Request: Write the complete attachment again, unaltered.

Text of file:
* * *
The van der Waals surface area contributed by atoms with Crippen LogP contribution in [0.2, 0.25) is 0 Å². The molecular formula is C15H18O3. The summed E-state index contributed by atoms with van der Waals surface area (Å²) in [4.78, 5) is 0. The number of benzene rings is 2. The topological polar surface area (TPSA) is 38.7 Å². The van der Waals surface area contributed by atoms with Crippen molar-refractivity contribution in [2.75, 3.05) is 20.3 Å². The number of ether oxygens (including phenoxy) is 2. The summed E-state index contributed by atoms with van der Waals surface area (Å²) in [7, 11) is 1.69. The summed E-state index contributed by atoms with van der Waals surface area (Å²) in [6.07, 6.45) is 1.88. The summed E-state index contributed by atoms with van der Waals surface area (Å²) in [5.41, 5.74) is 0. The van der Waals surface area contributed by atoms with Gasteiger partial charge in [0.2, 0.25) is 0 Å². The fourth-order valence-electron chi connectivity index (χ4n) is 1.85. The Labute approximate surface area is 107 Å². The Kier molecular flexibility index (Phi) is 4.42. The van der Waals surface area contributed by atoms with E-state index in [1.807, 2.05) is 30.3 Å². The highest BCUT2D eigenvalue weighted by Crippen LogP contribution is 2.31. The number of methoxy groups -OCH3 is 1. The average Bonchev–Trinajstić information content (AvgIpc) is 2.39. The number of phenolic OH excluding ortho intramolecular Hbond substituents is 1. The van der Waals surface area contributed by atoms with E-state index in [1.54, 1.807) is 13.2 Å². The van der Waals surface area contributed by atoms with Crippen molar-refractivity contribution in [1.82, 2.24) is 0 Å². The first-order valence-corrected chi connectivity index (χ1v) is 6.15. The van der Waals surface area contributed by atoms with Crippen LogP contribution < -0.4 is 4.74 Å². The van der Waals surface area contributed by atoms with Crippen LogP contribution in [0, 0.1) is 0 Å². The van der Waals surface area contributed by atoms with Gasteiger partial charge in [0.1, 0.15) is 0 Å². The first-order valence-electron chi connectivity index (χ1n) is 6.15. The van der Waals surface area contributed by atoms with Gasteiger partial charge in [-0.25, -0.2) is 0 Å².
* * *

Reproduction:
The van der Waals surface area contributed by atoms with Crippen LogP contribution in [0.2, 0.25) is 0 Å². The molecular formula is C15H18O3. The summed E-state index contributed by atoms with van der Waals surface area (Å²) in [4.78, 5) is 0. The number of benzene rings is 2. The topological polar surface area (TPSA) is 38.7 Å². The van der Waals surface area contributed by atoms with Crippen molar-refractivity contribution in [2.75, 3.05) is 20.3 Å². The number of ether oxygens (including phenoxy) is 2. The summed E-state index contributed by atoms with van der Waals surface area (Å²) in [7, 11) is 1.69. The summed E-state index contributed by atoms with van der Waals surface area (Å²) in [6.07, 6.45) is 1.88. The summed E-state index contributed by atoms with van der Waals surface area (Å²) in [5.41, 5.74) is 0. The van der Waals surface area contributed by atoms with Gasteiger partial charge in [0.2, 0.25) is 0 Å². The fourth-order valence-electron chi connectivity index (χ4n) is 1.85. The Labute approximate surface area is 107 Å². The Kier molecular flexibility index (Phi) is 4.42. The van der Waals surface area contributed by atoms with E-state index in [1.807, 2.05) is 30.3 Å². The highest BCUT2D eigenvalue weighted by Crippen LogP contribution is 2.31. The number of methoxy groups -OCH3 is 1. The average Bonchev–Trinajstić information content (AvgIpc) is 2.39. The number of phenolic OH excluding ortho intramolecular Hbond substituents is 1. The van der Waals surface area contributed by atoms with E-state index in [1.54, 1.807) is 13.2 Å². The van der Waals surface area contributed by atoms with Crippen molar-refractivity contribution in [1.82, 2.24) is 0 Å². The first-order valence-corrected chi connectivity index (χ1v) is 6.15. The van der Waals surface area contributed by atoms with Crippen LogP contribution < -0.4 is 4.74 Å². The van der Waals surface area contributed by atoms with Crippen LogP contribution in [0, 0.1) is 0 Å². The van der Waals surface area contributed by atoms with Gasteiger partial charge in [0.1, 0.15) is 0 Å². The first-order valence-electron chi connectivity index (χ1n) is 6.15. The van der Waals surface area contributed by atoms with Gasteiger partial charge in [-0.25, -0.2) is 0 Å².